Mayor on the move to third millennium

But Colombia's the third world, not Disneyland, say critics of Enrique

Two blocks west of the presidential palace, a grizzled man named Alvaro is touting crack on a street corner. "You can buy anything here - crack, marijuana, cocaine, anything," he says. About 12,000 people live in the Cartucho, a lawless district at the heart of Colombia's capital.

Once home to Bogot's richest families, the neighborhood fell into decline half a century ago. Now its elegant town houses have become crack dens and flophouses. For many Bogotnos, the Cartucho is a symbol of all that is wrong with their city - a place forgotten by its government.

Mayor Enrique Pealosa intends to change all that. When he took office in January 1998, he pledged to breathe new life into the city, with plans for more roads, less traffic, a subway, and an ambitious project to overhaul the town center. If the plan goes ahead, in five years Alvaro's street corner will be a shopping mall.

The mayor says that he wants to make Bogot a city of the third millennium, but his critics say he has forgotten the reality of living in the third world.

"He doesn't understand Colombia. He thinks he's in Disneyland," says local independent Congressman Germn Navas, who is leading a campaign to force Mr. Pealosa out of office. The mayor's efforts have won him a rainbow alliance of enemies, from evicted street traders to car owners angry at a plan to fight illegal parking.

More than 100,000 have signed Mr. Navas's petition calling for Pealosa to resign. "It's impossible to please everyone - but Pealosa has irritated everyone," Navas says.

Nobody would expect the job to be easy. A description of Bogot's main problems is a catalog of infrastructure chaos: pollution, unemployment, lack of housing, traffic congestion, insecurity, and violence.

"In some areas the city is quite modern, but in others it is almost medieval. This generates conflict," says sociologist Hernando Gmez of the National University in Bogot.

"Most cities in Latin America are still growing up. Like any adolescents, they copy elements from other places, trying to construct an identity, but that is not easy to achieve."

A constitutional ban on reelection encourages high-profile but short-term solutions, says Bogot newspaper columnist Mara Jimena Duzn. "The problem is that all the mayors of Bogot want to be president - they couldn't care less about the city."

Current President Andrs Pastrana was mayor of Bogot from 1988 to 1992. His administration is remembered for improvements in the water system - and for billions of pesos allegedly lost in corruption scandals.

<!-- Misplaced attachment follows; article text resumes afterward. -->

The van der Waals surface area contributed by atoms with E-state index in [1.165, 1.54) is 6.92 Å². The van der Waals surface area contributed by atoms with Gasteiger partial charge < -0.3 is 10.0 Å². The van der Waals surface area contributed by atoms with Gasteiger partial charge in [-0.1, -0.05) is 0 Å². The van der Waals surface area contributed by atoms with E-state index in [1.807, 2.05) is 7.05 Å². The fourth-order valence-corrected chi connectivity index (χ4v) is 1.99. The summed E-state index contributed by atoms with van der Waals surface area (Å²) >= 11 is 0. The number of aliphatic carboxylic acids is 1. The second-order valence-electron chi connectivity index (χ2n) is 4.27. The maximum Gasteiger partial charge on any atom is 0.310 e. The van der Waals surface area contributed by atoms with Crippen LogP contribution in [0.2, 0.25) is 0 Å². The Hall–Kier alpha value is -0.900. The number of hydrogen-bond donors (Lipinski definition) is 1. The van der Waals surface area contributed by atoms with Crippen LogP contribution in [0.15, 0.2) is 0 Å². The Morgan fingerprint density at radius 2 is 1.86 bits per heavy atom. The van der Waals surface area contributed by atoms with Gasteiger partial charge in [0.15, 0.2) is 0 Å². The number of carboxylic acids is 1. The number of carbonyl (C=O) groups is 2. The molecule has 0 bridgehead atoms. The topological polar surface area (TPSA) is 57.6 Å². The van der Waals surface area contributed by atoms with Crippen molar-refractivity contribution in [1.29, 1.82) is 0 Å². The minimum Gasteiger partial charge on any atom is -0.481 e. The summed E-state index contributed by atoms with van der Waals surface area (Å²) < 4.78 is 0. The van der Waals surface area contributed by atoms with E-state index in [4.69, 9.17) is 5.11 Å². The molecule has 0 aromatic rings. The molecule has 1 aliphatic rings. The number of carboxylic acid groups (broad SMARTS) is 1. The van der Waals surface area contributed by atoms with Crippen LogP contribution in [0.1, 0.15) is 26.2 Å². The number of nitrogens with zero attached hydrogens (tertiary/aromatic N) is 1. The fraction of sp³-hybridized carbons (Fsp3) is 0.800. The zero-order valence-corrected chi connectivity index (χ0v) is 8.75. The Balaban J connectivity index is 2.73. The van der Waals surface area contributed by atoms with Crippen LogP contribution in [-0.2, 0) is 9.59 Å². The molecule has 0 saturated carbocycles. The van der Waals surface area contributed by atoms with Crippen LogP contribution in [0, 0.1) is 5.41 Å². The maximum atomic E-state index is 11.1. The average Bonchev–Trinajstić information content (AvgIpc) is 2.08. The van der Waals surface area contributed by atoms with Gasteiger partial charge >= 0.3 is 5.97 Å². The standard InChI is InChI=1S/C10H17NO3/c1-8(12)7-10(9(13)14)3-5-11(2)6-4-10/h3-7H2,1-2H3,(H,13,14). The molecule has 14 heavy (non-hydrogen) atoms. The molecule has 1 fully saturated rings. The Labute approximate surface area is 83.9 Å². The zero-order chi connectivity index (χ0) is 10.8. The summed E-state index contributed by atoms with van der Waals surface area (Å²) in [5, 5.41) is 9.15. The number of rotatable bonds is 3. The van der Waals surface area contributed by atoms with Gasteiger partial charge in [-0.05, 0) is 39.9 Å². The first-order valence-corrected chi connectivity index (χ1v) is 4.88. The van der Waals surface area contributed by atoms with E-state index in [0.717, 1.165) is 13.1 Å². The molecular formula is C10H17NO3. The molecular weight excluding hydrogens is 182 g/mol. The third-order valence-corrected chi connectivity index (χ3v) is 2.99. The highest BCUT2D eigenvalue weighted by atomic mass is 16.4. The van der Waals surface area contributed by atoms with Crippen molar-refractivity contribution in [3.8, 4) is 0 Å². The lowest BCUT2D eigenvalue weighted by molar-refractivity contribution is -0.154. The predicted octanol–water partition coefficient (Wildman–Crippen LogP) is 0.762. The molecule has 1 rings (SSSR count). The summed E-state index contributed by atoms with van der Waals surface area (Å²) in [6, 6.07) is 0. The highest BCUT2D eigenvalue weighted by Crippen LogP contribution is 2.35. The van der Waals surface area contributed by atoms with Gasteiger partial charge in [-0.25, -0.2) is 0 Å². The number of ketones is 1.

PEALOSA'S predecessor, Antanas Mockus, grabbed headlines with his attempts to promote civil behavior (he recruited mimes to hand out to dangerous drivers red cards like the penalty cards given to soccer players) - but disappointed many Bogotnos when he resigned to run for president.

The answer lies in a longer view, says Elsa Patricia Bohorquez, head of the city's urban renovation program. "We can't pretend that this will become Switzerland overnight, but if we want to change the direction of the city, we have to invest in large-scale projects," she says.

With Pealosa a year into his term of office, the benefits of his plans have been slow to materialize. While central government debates funding, the subway and other large construction plans remain on hold.

The mayor's critics say that, as time slips away, his policies have become more high-handed and less constructive. In February he ordered riot police to clear booksellers from a downtown street market earmarked for redevelopment.

"We were given two days notice, and no alternatives. How are we supposed to support our families now?" says book trader William Gonzlez.

"When time is limited, you make mistakes: You start to act arbitrarily to see your plans are realized," says Mr. Gmez, the sociologist, adding that in Peru and Ecuador, similar action against the informal economy led to rioting and near-rebellion. "With policies like these you run the risk of building a beautiful city with nobody living there," he says.

Pealosa claims he is not interested in becoming president - he spent 10 years preparing for his present job.

"The mayor has some very good ideas, which could help Bogota," says Ms. Duzn. "The problem is the way he's implementing these ideas."

Carlos Caon agrees. Although he voted for Pealosa in 1997 elections, he changed his mind when his bookstall was bulldozed in the February clearance. Now, along with many others, he is looking for work. Urban unemployment currently runs at 19 percent.

"They say they're going to build a park where the market was," he says, "But what good is a fun-park if there are no jobs?"

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